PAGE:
6. A vacuum lifter as claimed in claim 1, said sealing ring consisting essentially of rubber-bonded asbestos fibers.
7. A vacuum lifter as claimed in claim 6, wherein the sealing ring has a thickness greater than l/32-inch and less than /tz-inch.
8. A vacuum lifter as claimed in claim 7, said sealing ring including solid lubricant on its side facing in the direction from the bottom wall toward the lip.
9. A vacuum lifter comprising a cup including a bottom wall and a lip, a sealing ring, means for holding an edge of the sealing ring hermetically against the lip, a plurality of radial segment means arranged free of restraint from one another, and spring means for biasing said radial segment means individually in the direction from the bottom wall toward the lip against the sealing ring outside of said edge, the radial segment means distributing force exerted by the spring means uniformly onto the sealing ring; said radial segment means being provided as tongues on a backup ring, the backup ring having a continuous edge held against said sealing ring edge in the means for holding, the tongues resulting from slots extending from the edge opposite the continuous edge radially toward the continuous edge; wherein the means for holding includes a plate, said spring means being secured to said plate and bearing ing from said hole means for preventing the shank end of said rivet from passing through said hole, and a helical spring coaxial with said shank and forcing the head of the rivet toward the segment means associated therement means, a rivet whose shank is slidingly lodged in with.
a hole through said plate, the rivet shank end protrud- UNITED STATES PATENT OFFICE CERTIFICATE OF CORRECTION Patent No. 3,863,969 Dated February 4, 1975 Inventor(s) Richard B. Weiss and D Marshall Fox It is certified that error appears in the above-identified patent and that said Letters Patentare hereby corrected as shown below:
After "means," insert --for biasing Col. 1, line 29 the radial segment means-- Signed and sealed this 13th day of May 1975.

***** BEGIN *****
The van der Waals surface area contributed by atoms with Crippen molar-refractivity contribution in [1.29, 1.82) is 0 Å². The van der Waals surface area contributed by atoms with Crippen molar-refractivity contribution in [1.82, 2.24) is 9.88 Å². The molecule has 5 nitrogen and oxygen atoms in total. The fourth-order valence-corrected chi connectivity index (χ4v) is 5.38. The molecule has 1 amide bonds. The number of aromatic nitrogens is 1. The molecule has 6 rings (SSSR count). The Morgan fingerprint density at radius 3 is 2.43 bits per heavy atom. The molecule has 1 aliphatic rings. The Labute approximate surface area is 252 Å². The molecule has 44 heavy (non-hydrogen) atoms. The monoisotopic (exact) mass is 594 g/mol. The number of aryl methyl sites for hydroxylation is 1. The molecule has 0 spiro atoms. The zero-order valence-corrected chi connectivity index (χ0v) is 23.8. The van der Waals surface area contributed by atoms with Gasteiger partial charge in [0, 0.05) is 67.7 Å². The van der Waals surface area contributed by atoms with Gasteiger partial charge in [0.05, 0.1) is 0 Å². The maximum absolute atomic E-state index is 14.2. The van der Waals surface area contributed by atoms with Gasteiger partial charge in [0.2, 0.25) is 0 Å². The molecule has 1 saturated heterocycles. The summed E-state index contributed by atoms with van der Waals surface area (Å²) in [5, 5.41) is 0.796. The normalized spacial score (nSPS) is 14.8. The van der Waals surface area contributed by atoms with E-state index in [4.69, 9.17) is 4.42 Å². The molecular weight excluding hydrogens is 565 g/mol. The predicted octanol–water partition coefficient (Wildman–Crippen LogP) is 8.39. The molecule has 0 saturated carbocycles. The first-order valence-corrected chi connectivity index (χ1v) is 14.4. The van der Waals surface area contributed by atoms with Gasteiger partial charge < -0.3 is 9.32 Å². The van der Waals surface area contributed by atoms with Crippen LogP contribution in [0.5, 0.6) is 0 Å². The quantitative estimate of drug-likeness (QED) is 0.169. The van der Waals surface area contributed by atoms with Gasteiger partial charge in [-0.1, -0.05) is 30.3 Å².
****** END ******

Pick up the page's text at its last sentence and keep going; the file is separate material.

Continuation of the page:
- C. MARSHALL DANN RUTH C. MASON Commissioner of Patents Attesting Officer and Trademarks FORM Po'wso (1M9) USCOMM-DC 60S76-P69 ".5. GOVERNMENT 'IINTING OFFICE I", o-JC-SJI.
|Cited Patent||Filing date||Publication date||Applicant||Title|
|US740534 *||Jan 19, 1903||Oct 6, 1903||Edward Thomas Cleathero||Lifter for pneumatic sheet-feeding apparatus.|
|US1101391 *||Dec 21, 1911||Jun 23, 1914||E & B Holmes Machinery Co||Barrel-heading-up machine.|
|US2871054 *||Jul 5, 1956||Jan 27, 1959||Zinke Erwin Max||Suction cup|
|US2876026 *||Nov 24, 1953||Mar 3, 1959||Mancini Luigi||Suction cup device for equipment to be applied onto submersed surfaces, such as hull plates and the like|
|US3307869 *||Mar 15, 1965||Mar 7, 1967||Banbury Mfg Corp||Vacuum lifting pad|
|US3627369 *||Oct 10, 1969||Dec 14, 1971||Charles H Nixon||High-temperature vacuum pickup|
|Citing Patent||Filing date||Publication date||Applicant||Title|
|US4023845 *||Sep 5, 1975||May 17, 1977||Northrop Corporation||Vacuum lifter|
|US5013075 *||Jun 19, 1989||May 7, 1991||Littell Edmund R||Vacuum cup construction|
|US20120210553 *||Feb 17, 2011||Aug 23, 2012||Chen Stephen C||High Capacity Suction Cup and Method|
|International Classification||B66C1/00, B66C1/02|
|Cooperative Classification||B66C1/0212, B66C1/0293, B66C1/0231|
|European Classification||B66C1/02U, B66C1/02C, B66C1/02L, B66C1/02|